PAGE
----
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Foamed Recycled Asphalt Pavement The Louisiana Experience

from Progress in Motion
Your Link to Knowledge Sharing for Today's Transportation
Federal Highway Administration Southern Resource Center
Volume 1, Issue 2 June 2002

Foamed RAP field experiment on US Highway 190

During a recent reconstruction of US Highway 190 near Baton Rouge, Louisiana, the Louisiana Transportation Research Center (LTRC) was provided the opportunity to experiment with alternative uses of Recycled Asphalt Pavement (RAP). The continuously reinforced concrete pavement design called for a lime treated subbase and 8" of stone base. The project also included the removal of the existing pavement, which consisted of an 8" asphalt overlay and the original jointed concrete pavement. RAP by itself is not a qualified base material as its strength is not comparable to other base materials traditionally specified, especially stone. However, pre-treating the RAP using Wirtgen's foamed asphalt design methods increased its' cohesion and triaxial strength as measured in the lab indicating that treated RAP is a viable alternative to a stone base. A test section was then placed to answer the question, "how would the actual strength of the foamed RAP compare to stone?"

Wirtgen Pugmill mixes foamed asphalt with RAP
Wirtgen Pugmill mixes foamed asphalt with RAP

In an effort to maximize the use of RAP, the Louisiana Department of Transportation (LADOT) is now allowing more RAP in its' asphalt mixtures with up to 15% allowed in the wearing surface and 20% in all other uses. However, some reconstruction projects generate such a great quantity of RAP that its' use as a base material on that same project becomes more efficient than hauling it to a plant for use in asphalt mixtures. And the utilization of treated RAP taken from the same project should be less expensive than importing a stone base.

Foamed asphalt treated base is a process that combines hot asphalt and a small quantity of water in a small chamber to produce an asphalt foam that is then incorporated into a base material.

Plant Production and Placement:

Wirtgen model K-150 pug mill mixer was used to mix the RAP with foamed asphalt cement (PG 58-22) and Portland cement. A scalping/screening unit was set up prior to the pug mill to remove material greater than 1" in diameter. 2% moisture was added to meet the 8% optimum moisture content. Plant production of the Foamed RAP was about 110 tons per hour.

"The asphalt must have a minimum temperature of 160°C when it is delivered and at least 150°C during production. Maintaining these temperatures assure proper foaming of the asphalt and mixing in the field."

The pug mill unloaded directly to the back of the trucks, which delivered the foamed RAP to the roadway within one mile of the mixing location. Optimum density was achieved by establishing the optimum rolling pattern with a density gage. Both the nuclear gage and a geogage were used successfully to optimize the rolling pattern with 5 passes of the 14 ton steel wheel roller. 114 lbs per cubic foot was achieved. The trucks dumped into a conventional paver. An initial thickness of 6" was required to produce the planned 4" in-place lift. Each pass of the paver placed a width of 11 feet of material. It took three passes to place the 33'x 1000' test section (10 meters x 330 meters). The first 4" x 33' x 1000 feet was placed in one day. The total thickness placed was 8". The biggest problem in constructing the project with a paver was the in ability to compact the longitudinal joints. Placing the material full depth with a dozer --which is typical when placing stone, was tried with success. This method of placement will be considered on future projects as an option for the contractor.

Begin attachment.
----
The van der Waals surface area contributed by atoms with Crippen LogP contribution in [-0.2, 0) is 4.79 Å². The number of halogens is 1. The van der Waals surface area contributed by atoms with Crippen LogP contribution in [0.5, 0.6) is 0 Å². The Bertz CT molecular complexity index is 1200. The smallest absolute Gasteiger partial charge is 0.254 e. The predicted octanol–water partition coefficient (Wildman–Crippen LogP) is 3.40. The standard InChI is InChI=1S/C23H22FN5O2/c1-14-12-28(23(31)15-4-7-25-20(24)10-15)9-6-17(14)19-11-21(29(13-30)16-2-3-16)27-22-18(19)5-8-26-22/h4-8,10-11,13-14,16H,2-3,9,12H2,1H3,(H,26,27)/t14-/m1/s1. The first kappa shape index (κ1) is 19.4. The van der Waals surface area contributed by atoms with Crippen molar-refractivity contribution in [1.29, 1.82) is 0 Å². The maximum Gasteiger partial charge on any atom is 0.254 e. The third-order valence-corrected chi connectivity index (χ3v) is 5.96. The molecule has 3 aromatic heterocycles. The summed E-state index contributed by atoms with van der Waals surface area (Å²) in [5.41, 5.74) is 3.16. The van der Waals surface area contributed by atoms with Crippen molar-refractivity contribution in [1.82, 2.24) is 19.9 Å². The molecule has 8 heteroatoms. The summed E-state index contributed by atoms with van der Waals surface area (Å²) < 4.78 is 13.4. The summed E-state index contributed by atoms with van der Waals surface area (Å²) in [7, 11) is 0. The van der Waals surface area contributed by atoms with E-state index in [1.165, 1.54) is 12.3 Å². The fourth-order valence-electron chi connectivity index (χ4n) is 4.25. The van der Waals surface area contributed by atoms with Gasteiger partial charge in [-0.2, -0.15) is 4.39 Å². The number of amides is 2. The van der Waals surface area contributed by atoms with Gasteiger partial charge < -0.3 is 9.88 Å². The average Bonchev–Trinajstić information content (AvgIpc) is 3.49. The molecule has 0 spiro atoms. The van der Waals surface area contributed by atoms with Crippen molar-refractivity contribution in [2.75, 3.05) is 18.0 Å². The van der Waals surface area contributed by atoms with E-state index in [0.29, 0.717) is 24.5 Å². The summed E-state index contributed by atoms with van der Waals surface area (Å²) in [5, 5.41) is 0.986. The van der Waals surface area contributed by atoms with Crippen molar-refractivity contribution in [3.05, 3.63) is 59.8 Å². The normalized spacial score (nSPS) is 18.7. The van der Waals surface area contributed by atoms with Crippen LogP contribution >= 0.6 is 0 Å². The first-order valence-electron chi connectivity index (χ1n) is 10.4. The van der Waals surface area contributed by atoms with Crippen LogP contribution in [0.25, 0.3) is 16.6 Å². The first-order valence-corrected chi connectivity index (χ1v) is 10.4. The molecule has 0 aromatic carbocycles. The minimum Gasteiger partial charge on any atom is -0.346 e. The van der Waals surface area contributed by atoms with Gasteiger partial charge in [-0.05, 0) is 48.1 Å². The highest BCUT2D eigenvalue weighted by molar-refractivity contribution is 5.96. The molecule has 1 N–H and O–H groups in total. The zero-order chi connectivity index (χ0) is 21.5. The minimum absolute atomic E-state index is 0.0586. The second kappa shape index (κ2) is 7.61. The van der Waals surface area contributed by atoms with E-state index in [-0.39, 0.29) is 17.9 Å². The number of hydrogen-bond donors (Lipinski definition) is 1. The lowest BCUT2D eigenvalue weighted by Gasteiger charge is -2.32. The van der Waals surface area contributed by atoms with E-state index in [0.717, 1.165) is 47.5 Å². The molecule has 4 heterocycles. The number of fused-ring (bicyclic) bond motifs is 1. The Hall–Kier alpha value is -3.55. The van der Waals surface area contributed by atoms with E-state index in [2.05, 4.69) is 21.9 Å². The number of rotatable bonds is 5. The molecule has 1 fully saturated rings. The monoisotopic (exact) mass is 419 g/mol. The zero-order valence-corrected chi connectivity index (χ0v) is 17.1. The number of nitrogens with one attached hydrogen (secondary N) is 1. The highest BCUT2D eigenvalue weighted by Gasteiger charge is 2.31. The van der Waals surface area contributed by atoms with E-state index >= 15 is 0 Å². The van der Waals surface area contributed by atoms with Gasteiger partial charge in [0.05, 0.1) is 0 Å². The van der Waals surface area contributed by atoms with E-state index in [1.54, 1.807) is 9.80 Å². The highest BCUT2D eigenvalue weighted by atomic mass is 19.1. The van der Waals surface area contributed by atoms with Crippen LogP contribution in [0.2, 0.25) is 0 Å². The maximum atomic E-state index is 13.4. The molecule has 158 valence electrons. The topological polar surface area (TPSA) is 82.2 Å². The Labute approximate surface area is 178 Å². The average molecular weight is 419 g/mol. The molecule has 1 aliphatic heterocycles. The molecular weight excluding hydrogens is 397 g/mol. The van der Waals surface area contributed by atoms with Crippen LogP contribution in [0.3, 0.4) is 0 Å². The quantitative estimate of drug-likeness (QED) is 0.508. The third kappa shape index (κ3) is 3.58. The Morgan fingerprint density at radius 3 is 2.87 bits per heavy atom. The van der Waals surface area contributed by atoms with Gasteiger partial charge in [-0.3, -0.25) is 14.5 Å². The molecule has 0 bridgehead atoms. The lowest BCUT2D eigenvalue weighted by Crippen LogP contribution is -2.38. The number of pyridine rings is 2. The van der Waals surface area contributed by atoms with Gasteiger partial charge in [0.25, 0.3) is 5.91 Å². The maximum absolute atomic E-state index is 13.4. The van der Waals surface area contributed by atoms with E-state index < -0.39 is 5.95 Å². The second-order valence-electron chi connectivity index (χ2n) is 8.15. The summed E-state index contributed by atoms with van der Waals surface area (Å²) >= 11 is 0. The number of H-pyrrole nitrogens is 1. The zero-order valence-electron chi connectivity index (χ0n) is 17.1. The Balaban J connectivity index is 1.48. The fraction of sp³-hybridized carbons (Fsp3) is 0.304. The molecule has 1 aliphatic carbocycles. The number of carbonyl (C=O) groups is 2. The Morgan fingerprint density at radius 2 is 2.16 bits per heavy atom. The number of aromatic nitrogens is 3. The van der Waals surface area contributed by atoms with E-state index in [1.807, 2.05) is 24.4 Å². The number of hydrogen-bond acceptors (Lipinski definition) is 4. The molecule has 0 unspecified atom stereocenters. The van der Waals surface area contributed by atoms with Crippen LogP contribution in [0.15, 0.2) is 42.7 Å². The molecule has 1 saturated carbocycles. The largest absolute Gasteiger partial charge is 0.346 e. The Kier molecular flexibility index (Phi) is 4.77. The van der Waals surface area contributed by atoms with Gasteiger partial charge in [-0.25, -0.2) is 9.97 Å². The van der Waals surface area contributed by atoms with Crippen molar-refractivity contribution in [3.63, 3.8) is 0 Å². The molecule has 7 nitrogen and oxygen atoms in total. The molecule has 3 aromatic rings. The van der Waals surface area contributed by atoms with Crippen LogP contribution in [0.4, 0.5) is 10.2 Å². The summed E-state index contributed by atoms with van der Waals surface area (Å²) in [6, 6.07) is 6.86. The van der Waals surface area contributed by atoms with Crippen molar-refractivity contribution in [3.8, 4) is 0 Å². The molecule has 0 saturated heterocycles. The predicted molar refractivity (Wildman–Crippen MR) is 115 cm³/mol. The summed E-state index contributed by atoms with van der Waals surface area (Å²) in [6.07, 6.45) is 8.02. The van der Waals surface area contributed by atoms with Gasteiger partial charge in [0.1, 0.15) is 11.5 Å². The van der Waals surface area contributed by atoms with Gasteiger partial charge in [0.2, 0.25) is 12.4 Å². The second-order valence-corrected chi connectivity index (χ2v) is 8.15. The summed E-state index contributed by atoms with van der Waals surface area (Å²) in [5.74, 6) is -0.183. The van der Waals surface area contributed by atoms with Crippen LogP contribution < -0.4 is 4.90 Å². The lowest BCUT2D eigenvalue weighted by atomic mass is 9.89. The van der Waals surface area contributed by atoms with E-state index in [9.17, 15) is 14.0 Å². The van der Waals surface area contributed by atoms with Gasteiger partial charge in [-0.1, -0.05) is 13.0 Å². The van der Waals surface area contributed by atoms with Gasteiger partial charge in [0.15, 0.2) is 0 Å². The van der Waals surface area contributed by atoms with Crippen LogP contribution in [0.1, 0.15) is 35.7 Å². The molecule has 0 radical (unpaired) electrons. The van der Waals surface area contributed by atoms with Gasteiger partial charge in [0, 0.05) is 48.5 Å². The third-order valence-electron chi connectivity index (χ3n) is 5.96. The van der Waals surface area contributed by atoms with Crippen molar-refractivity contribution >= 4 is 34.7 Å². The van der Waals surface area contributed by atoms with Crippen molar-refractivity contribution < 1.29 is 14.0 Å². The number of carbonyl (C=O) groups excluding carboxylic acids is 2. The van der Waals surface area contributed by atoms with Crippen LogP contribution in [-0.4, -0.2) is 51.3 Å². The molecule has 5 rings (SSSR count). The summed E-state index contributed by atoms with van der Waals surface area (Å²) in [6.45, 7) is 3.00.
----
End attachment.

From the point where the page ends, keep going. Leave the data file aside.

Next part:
Photo of paving operation
photo of person using density gage to check pavement density photo of density gage

Density gage used to establish optimum density.

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Moisture contents of Stockpile RAP and the foamed mixture were monitored using the microwave oven, which gave excellent QC data in a matter of 15 minutes or less. The moisture content of the RAP stockpile varied only slightly from 6 to 6.5% throughout the production. The moisture content of the foamed RAP

ranged from 7.8 to 8.4% during the four production days. The test section was constructed from Jan 23rd to Jan 27th, 2002. Approximately 1" of rain was recorded after the second day with no detrimental effects on construction of the foamed RAP base.

Summary of in-place foamed RAP test results vs. adjacent stone section:

Although cores could not be obtained, LTRC performed a large number of strength test on both the foamed asphalt base and the stone base. In all test, i.e. falling weight deflectometer, dynaflect and dynamic cone penetrometer, the Foamed RAP results equaled or exceeded the results for the stone base. All of these results confirm previous work done in the laboratory. The only question is "how durable this material will be in the presence of moisture"? All base materials are affected by moisture to varied degrees. We will continue to follow foamed RAP results.

Conclusions

  • Foamed RAP is an acceptable base material and should be considered for use as a standard base.

  • Foamed RAP is not suitable for a wearing surface and must be well drained as foamed RAP will lose cohesion and strength when loading occurs in moist conditions.

For more information, please contact:

Christopher Abadie,
Louisiana Transportation Research Center
(225) 767-9109
Fax: 225-767-9108

 
Updated: 04/07/2011
 

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